Come Get Your *Signed* Copy of FRAULEIN FRANKENSTEIN!

The day you’ve all been waiting for is at hand, Friends of FRAULEIN! I wanted to remind you that I will be signing copies of the fabulous Shadowridge Press paperback edition of FRAULEIN FRANKENSTEIN at the venerable Dark Delicacies horror bookstore in Burbank, California, tomorrow, Saturday, July 8th, at 4pm.

You’ll also have the opportunity to get signed copies of books by other wonderful Shadowridge Press authors, including Dennis Etchison (The Death Artist, Red Dreams, The Blood Kiss), Tracy Carbone (The Proteus Cave, The Rainbox), and my ONE NIGHT AT THE VILLA DIODATI co-authors Kelly Dunn (Beloved of the Fallen, editor of Mutation Nation) and the irrepressible Peter Atkins (screenwriter of Hellbound: Hellraiser II and Wishmaster and author of Morningstar, Big Thunder, and Rumours of the Marvellous). We’ll have copies of the DIODATI chapbook available for purchase and signing, as well. Here’s a link to the Dark Delicacies website for more info, including directions to the store:

Dark Delicacies Bookstore Website

For those who can’t make it to Burbank on July 8th, you’ll be happy to hear that Dark Delicacies will take your pre-orders over the phone, and will ship your order for an extra charge. All of us at Shadowridge Press would like to express our sincere gratitude to Del and Sue Howison of Dark Delicacies for hosting the event.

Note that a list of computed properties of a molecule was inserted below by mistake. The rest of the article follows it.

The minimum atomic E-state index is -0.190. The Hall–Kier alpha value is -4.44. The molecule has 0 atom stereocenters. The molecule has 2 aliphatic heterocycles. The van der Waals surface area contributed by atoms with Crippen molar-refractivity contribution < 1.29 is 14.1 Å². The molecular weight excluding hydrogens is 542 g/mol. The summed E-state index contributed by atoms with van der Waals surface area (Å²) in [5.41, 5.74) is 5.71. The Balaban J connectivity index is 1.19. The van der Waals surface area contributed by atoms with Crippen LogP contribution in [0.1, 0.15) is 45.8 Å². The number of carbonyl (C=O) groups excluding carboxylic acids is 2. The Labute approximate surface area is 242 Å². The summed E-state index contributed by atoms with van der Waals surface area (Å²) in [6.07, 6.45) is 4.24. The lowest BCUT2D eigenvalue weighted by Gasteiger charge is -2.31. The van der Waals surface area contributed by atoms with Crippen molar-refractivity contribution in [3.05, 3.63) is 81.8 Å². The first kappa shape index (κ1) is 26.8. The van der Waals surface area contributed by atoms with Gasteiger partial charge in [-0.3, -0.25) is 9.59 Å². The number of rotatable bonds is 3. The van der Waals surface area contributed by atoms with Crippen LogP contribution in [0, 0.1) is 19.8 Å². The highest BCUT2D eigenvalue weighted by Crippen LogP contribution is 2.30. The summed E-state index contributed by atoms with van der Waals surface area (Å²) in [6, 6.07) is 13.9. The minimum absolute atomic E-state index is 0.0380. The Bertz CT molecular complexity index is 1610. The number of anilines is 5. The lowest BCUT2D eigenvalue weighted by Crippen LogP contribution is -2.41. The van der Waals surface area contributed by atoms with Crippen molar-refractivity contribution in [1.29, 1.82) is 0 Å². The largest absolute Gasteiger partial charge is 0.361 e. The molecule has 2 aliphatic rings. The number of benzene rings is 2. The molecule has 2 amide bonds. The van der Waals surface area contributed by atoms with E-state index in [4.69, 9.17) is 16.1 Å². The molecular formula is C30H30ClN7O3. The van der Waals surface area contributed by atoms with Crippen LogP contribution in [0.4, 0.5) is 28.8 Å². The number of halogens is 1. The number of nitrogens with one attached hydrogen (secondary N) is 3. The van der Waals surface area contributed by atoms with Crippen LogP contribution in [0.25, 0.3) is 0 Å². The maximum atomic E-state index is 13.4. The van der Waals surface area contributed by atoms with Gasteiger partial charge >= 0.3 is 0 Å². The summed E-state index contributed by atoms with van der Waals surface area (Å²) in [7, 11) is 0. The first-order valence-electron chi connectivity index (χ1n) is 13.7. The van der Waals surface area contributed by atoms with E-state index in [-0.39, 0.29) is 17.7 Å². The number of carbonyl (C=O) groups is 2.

Hope to see you all there!

Before Fraulein…before Frankenstein…there was the GOLEM!

A scholar with arcane knowledge utilizes forbidden forces to bring a manufactured being to blasphemous life. When the hulking, misbegotten monster goes berserk, the horrified creator takes desperate action to destroy his wayward creation.

Does this story sound familiar, Franken-freaks? Any monster maven will recognize the concept as the basis of Mary Shelley’s Frankenstein and the many works that have since emulated it. But the tale I’ve just described predates Shelley’s great Gothic novel, its mythological roots extending back centuries. The creature is the golem of Jewish folklore, arguably the first “man-made” monster in Western culture and a possible progenitor of Victor Frankenstein’s creation.

The Hebrew word golem originally referred to a “shapeless mass,” and, indeed, the golem of legend began as a formless lump of clay, which a Jewish Kabbalist sculpted into a hulking humanoid form. The sorcerer then brought the creature to life through the use of magic Hebrew words. In some cases, the word would be scrawled on a parchment and placed in the creature’s mouth; in other instances, the word was inscribed on the figure’s forehead or chest. While animated, the golem would be its creator’s slave, bound to do his bidding. By removing or altering the magic words, the magician could again reduce the monster to an inert statue.

img001